Cordell Hunt Bahn passed away peacefully in his Tacoma home on Monday, March 21, 2022, surrounded by family, at the age of 86. He was born on March 2, 1936 in Geneva, New York.
Cordell was a man of passions! As a child, he visited Watkins Glen, New York with his father and was hooked: for over 30 years, he restored and raced various classic automobiles at prestigious historic car races and shows. Cordell and his 1950 Allard J2 and a 1927 type 35C Bugatti made many appearances at the Monterey Historic Races and the Pebble Beach Concours d’Elegance in California, as well as the Elkhart Lake Vintage Festival in Wisconsin. He was an active member in several car clubs, such as the Porsche Club and the Allard Owners Club.
He was an enthusiastic pilot and fan of aviation history. He began flying in 1977 and logged 3100 hours, many of them in a Mooney M20K or a Decathlon acrobatics aircraft.
He shared his love of the outdoors with his family, taking alpine ski trips to White Pass, Washington and Sun Valley, Idaho and fishing trips in Montana and Alaska. He introduced his wife Robbi to fly fishing, which prompted many trips to fishing waters near and far. Robbi rapidly surpassed his fishing skills, patience and stamina but he soldiered on gamely, at least in warm tropical waters like those near Bonaire. Throughout his life, he greatly enjoyed bonding and bird hunting with canine companions, especially his black lab, Puck.
Coffee and pancakes placed high in his list of life’s pleasures, as did crème brûlée for dessert. Cordell was an enthusiastic reader, devouring biographies, U.S. histories and hard-boiled detective novels; one of his recent favorites was Archie Goes Home, the most recent Nero Wolfe mystery. Cordell loved a good joke: the dryer the better. Gary Larson’s comics never ceased to elicit a snort and he typically had a good time coming up with jaw-dropping ideas for costume parties.
Cordell cared fiercely about precision from an early age: at age 10, he purchased a Mercury outboard motor. He earned an Expert Marksman qualification in riflery, likely even before starting high school, where his father taught marksmanship. This obsession with detail and craft carried into his racing and flying pastimes. However, it is reflected most in his career and achievements as a cardiothoracic surgeon. When patients and colleagues remember him, they speak in terms of how thorough and relentless he was in his care, and how he always made sure to talk with his patients as much as they needed.
Cordell earned a Bachelor of the Arts with distinction in 1958 and an MD in 1962, both at the University of Rochester in New York. He often mentioned a highlight of this period: a marine physiology fellowship with the Arctic Health Research Center in Anchorage, Alaska, which took him to the Pribilof Islands to work with fur seals.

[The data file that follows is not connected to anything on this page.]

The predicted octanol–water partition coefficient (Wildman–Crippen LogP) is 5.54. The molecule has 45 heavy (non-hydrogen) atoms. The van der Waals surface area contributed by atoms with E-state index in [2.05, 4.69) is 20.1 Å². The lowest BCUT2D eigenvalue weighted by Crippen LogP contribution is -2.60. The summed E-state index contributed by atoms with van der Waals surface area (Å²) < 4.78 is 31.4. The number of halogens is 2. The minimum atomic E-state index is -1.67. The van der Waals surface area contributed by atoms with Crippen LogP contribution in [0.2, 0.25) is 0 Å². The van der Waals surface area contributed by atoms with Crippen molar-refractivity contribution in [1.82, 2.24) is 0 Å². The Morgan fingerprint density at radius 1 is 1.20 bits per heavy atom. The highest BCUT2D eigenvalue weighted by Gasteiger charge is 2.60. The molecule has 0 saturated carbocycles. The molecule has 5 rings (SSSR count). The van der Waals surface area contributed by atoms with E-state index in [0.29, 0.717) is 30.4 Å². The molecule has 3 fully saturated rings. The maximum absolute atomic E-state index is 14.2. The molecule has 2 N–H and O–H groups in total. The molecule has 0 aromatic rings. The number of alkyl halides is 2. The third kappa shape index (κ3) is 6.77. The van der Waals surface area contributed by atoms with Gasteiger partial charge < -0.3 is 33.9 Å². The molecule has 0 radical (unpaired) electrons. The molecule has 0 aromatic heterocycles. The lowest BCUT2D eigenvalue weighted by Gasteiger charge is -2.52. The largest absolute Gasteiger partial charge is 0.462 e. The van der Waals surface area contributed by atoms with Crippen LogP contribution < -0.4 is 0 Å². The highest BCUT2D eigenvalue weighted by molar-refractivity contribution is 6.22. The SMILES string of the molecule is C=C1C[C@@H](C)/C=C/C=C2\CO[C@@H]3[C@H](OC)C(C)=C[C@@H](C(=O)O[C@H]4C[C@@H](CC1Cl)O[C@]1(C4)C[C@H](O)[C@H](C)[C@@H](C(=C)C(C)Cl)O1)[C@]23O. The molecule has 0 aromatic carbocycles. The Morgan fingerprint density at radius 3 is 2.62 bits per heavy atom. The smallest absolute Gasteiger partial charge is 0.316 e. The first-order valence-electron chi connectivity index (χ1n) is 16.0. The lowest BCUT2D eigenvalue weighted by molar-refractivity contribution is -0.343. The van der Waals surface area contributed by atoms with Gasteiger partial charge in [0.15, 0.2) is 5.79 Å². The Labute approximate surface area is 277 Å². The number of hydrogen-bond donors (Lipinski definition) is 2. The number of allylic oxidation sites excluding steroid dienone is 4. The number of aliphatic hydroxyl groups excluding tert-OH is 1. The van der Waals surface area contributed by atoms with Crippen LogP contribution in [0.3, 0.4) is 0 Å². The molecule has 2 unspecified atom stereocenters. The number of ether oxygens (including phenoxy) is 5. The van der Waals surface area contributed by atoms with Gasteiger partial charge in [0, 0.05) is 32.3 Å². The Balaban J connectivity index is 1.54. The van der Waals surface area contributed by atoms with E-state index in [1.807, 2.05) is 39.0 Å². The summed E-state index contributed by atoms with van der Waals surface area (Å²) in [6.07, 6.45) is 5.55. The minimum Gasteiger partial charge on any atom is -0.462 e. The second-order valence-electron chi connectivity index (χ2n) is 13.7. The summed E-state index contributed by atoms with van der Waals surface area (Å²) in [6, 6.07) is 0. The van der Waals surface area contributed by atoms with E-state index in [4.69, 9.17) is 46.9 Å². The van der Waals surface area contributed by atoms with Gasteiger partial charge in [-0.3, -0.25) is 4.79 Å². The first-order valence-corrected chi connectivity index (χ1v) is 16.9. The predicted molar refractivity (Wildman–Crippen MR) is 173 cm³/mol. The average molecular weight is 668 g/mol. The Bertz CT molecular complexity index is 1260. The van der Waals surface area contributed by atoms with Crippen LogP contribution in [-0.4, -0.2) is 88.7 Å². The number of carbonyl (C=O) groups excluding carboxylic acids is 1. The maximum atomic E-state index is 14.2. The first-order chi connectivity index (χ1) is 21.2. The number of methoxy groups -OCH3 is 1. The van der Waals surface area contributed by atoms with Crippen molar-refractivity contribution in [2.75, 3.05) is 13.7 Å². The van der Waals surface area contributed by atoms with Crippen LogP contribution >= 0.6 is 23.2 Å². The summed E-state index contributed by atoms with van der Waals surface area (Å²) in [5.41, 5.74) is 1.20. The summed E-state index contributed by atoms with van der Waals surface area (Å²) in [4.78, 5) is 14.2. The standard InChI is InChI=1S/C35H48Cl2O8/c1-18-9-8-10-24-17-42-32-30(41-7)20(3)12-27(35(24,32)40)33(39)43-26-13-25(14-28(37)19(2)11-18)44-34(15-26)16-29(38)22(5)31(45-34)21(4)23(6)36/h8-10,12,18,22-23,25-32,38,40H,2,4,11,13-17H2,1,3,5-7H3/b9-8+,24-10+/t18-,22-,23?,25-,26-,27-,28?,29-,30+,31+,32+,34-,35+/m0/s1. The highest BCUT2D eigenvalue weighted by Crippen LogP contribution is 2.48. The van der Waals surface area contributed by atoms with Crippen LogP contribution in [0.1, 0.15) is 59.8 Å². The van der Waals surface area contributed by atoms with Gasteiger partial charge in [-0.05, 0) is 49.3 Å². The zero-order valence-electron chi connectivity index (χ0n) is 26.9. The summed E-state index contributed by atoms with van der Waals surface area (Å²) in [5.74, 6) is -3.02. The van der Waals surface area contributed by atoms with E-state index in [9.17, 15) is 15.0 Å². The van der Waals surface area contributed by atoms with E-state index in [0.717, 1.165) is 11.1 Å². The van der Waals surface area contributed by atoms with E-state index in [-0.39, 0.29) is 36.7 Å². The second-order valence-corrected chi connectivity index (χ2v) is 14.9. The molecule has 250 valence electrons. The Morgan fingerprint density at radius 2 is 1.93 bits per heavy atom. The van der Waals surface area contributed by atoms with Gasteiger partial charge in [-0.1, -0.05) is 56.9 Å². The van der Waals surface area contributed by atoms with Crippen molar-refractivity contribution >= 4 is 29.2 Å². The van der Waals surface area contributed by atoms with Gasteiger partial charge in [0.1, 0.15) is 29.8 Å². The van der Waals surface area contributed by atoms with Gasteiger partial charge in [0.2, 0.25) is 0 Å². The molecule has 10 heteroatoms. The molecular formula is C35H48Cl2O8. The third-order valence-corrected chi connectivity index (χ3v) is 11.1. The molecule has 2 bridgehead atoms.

He completed his internship in Seattle at Harborview (then King County) Hospital and the University of Washington in 1963. He next served in the Army Medical Corps at the 121st Evacuation Hospital in Korea and Madigan Army hospital in Tacoma (1964-66). He completed training at general surgery at the University of Oregon hospitals and finally in cardiothoracic surgery in Los Angeles, at LA County-USC Medical Center and Good Samaritan Hospitals.
In 1972, Dr. Bahn started the cardiac surgical program at St. Joseph Hospital in Tacoma. A year later, he and his partner Kari Vitikainen established the Cardiothoracic Surgeons group in Tacoma. He served as president of the North Pacific Surgical Association and was principal author of 11 manuscripts published in refereed surgical journals. He left Tacoma in 1989 to provide cardiac surgical services at St. Charles Hospital in Bend, Oregon, then returned to Tacoma in 1992 and resumed his practice until retiring in 1998.
Grounded deeply in personal connections and conversations with like minds, Cordell attended most of his high school, college and medical school reunions. He relished the annual pasta dinner with the Tacoma Sound-to-Narrows foot race “Everytimers” group: he ran 47 of the 47 in-person 12 kilometer events that have happened to date. He delighted in exchanging adventure stories with fellow pilots in the Quiet Birdmen aviators club and also with fellow vintage car racers in between laps and while tuning his cars.
Cordell is survived by his wife Roberta Krumm, his daughter Arah Bahn (Steve Morman) of St. Paul, Minnesota, his son Michael Bahn (Laura Tietjen) of Yachats, Oregon and his beloved Labrador Retriever, Chip. He is preceded in death by Arah and Michael’s mother, Betty Bahn, his sister Joanne Corwin and his parents, Jesse and Nell Bahn.
Donations in Cordell’s name may be sent to the University of Rochester School of Medicine and Dentistry.
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